How do we teach phonics
at Whiston J & I School?
We use the Letters and Sounds resource to teach phonics.
What is Letters and Sounds?
Letters and Sounds is a phonics resource published by the Department for Education and Skills in 2007. It aims to build children's speaking and listening skills in their own right as well as to prepare children for learning to read by developing their phonic knowledge and skills. It sets out a detailed and systematic programme for teaching phonic skills for children starting by the age of five, with the aim of them becoming fluent readers by age seven.
There are six overlapping phases. The table below is a summary based on the Letters and Sounds guidance for Practitioners and Teachers. For more detailed information, visit the Letters and Sounds website.
Phonic Knowledge and Skills
Phase One (Nursery/Reception)
|Activities are divided into seven aspects, including environmental sounds, instrumental sounds, body sounds, rhythm and rhyme, alliteration, voice sounds and finally oral blending and segmenting.|
Phase Two (Reception) up to 6 weeks
|Learning 19 letters of the alphabet and one sound for each. Blending sounds together to make words. Segmenting words into their separate sounds. Beginning to read simple captions.|
|Phase Three (Reception) up to 12 weeks||The remaining 7 letters of the alphabet, one sound for each. Graphemes such as ch, oo, th representing the remaining phonemes not covered by single letters. Reading captions, sentences and questions. On completion of this phase, children will have learnt the "simple code", i.e. one grapheme for each phoneme in the English language.|
Phase Four (Reception) 4 to 6 weeks
|No new grapheme-phoneme correspondences are taught in this phase. Children learn to blend and segment longer words with adjacent consonants, e.g. swim, clap, jump.|
|Phase Five (Throughout Year 1)||Now we move on to the "complex code". Children learn more graphemes for the phonemes which they already know, plus different ways of pronouncing the graphemes they already know.|
|Phase Six (Throughout Year 2 and beyond)||
Working on spelling, including prefixes and suffixes, doubling and dropping letters etc.
See our Phonics Policy below
Year 1 Phonics 2019
When is the Y1 Phonics screening check this year?
Week commencing Monday 10th June 2019 - Friday 14th June 2019
Find out more about Y1 Phonics Screening Tests
What is the Y1 Phonics screening check?
The Phonics Screening Check is meant to show how well your child can use the phonics skills they’ve learned up to the end of Year 1, and to identify students who need extra phonics help. The Department for Education defines the checks as “short, light-touch assessments” that take about four to nine minutes to complete.
What’s on it?
The checks consist of 40 words and non-words that your child will be asked to read one-on-one with a teacher. Non-words (or nonsense words, or pseudo words) are a collection of letters that will follow phonics rules your child has been taught, but don’t mean anything – your child will need to read these with the correct sounds to show that they understand the phonics rules behind them.
The 40 words and non-words are divided into two sections – one with simple word structures of three or four letters, and one with more complex word structures of five or six letters. The teacher administering the check with your child will give them a few practice words to read first – including some non-words – so they understand more about what they have to do. Each of the non-words is presented with a picture of a monster / alien, as if the word were their name (and so your child doesn't think the word is a mistake because it doesn't make sense!).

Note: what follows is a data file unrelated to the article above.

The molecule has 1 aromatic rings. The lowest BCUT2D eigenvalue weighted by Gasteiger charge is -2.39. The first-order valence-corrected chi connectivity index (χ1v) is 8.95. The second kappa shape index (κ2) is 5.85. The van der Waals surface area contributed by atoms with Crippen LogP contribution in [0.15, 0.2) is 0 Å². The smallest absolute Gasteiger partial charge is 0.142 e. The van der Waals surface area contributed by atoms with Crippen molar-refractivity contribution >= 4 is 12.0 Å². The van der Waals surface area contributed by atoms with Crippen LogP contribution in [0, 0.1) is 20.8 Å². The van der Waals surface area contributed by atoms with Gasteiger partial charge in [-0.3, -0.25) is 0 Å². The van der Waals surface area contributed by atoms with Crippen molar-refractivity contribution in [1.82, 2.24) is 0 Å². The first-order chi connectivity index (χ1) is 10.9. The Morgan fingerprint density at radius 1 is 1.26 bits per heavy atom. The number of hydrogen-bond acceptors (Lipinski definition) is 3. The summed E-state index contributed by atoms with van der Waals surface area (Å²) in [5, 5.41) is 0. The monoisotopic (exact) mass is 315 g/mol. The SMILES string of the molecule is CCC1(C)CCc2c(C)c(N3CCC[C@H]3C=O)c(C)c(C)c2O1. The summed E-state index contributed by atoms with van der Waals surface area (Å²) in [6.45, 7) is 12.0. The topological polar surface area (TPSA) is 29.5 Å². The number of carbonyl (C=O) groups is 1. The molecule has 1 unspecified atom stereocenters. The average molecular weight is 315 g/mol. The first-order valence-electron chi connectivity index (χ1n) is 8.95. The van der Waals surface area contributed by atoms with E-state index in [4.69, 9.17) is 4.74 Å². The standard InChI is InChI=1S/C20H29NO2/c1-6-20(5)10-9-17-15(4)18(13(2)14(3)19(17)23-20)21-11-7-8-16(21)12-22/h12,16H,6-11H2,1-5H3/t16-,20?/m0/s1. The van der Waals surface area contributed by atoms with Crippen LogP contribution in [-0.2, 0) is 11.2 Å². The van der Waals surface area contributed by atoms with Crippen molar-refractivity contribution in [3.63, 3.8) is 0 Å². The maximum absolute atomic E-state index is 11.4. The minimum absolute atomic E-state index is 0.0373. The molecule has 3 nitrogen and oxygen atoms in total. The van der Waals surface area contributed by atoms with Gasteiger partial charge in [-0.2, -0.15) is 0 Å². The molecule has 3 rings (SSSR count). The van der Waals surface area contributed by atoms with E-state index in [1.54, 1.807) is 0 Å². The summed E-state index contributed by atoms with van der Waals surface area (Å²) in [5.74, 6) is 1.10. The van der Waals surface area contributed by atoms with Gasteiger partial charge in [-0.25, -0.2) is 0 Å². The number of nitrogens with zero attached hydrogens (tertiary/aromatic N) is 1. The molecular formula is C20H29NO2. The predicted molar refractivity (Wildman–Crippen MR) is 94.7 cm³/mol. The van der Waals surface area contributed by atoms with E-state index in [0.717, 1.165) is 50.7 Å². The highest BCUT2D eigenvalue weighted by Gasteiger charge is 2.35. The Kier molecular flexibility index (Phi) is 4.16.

You can download the Department for Education's official Year 1 Phonics screening check past paper from 2012, 2013, 2014, 2015 and 2016 to get an idea of what your child will be asked to do.
When does the Y1 Phonics screening check take place each year?
Schools will administer the Year 1 Phonics Screening Check the second week in June. (See above for actual dates)
Does my child have to take it?
Yes – all students in Year 1 in England must take the Screening Check.
What will my child’s score mean?
Your child will be scored against a national standard, and the main result will be whether or not they fall below, within or above this standard.
Between 2013 - 2018 the "pass threshold" has been 32, which means children had to read at least 32 words out of 40 correctly. The threshold mark is communicated to schools at the end of June, after the test has been taken, so that teachers can mark the Check.
You will be told how your child did, but schools’ results will not be published. If your child’s score falls below the standard, they will be given extra phonics help and can re-take the Phonics screening check in Year 2.
How can I help my child prepare?
You can help your child prepare for their Phonics Screening Check by going over the phonics they’ve learned in Reception and Year 1. Read new books and stories with them where they will be introduced to new words that they’ll have to sound out, and review the phonics sounds and rules. You can download an interactive phonics sounds worksheet on TheSchoolRun to help with this.
We also offer free phonics worksheets to download, as well as subscriber packs (Fabulous phonics offers an overview and 50 worksheets; Phonics games is a collection of ten downloadable phonics board games) and practice tests to help your child get used to the check format.